- Anonymity, that 'warm blanket' as Max would say, is nothing new for social media, but finding a way to make anonymity stable enough- or, more properly, finding a stable way to channel the latent forces behind anonymity- is something Secret is trying to do. Social media is fast moving out of what I will call its 'Classicist' era, best characterized by static pages broken up into discrete identity fields (my timeline, my photos, my messages). Twitter was an early force that signaled the waining influence of Classicist thinking, despite the borrowings from Classical elements of form and design, and its new conception of asynchronous following and correlating firehose-like delivery of content suggested a new way for social media to grow.
Instagram became the exemplar of what I will call the 'Modern' era of social media that Twitter presaged, a definable shift from the previous period made possible due to mass adoption of smartphone technology. It demonstrated that a narrow focus- in this case, photography- could generate a level of engagement on par with more traditional, 'Classical' social media platforms.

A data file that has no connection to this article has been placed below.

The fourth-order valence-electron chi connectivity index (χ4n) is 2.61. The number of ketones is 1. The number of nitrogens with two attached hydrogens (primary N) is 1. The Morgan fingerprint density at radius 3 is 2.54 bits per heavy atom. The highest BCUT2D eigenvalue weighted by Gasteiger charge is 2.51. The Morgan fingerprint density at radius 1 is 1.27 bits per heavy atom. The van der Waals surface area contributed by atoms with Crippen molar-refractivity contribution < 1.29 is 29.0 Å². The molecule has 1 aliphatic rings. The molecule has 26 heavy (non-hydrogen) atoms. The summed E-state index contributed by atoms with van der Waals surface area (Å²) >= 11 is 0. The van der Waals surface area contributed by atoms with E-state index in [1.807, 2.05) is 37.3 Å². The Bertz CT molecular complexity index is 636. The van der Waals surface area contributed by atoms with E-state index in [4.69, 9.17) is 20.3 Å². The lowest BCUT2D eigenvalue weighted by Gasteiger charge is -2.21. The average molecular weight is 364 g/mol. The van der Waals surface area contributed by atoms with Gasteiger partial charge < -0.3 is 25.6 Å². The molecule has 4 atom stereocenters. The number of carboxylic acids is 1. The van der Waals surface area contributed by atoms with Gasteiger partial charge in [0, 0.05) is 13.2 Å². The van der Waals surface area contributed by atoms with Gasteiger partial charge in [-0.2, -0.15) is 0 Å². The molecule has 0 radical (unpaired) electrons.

Snapchat, in my opinion, heralded another shift in social media. To keep the metaphor going, I would call the ephemerality Snapchat offers a clear indicator signaling the emergence of a 'Post-Modern' era. We know what a big network (Facebook) looks like and we know what a niche network (Instagram) looks like; the pressing question, at least to me, now lies in exploring the aesthetics of our social media use. Ephemerality is one such aesthetic turn. Anonymity, or at least the sort of channeled anonymity offered by Secret, is another.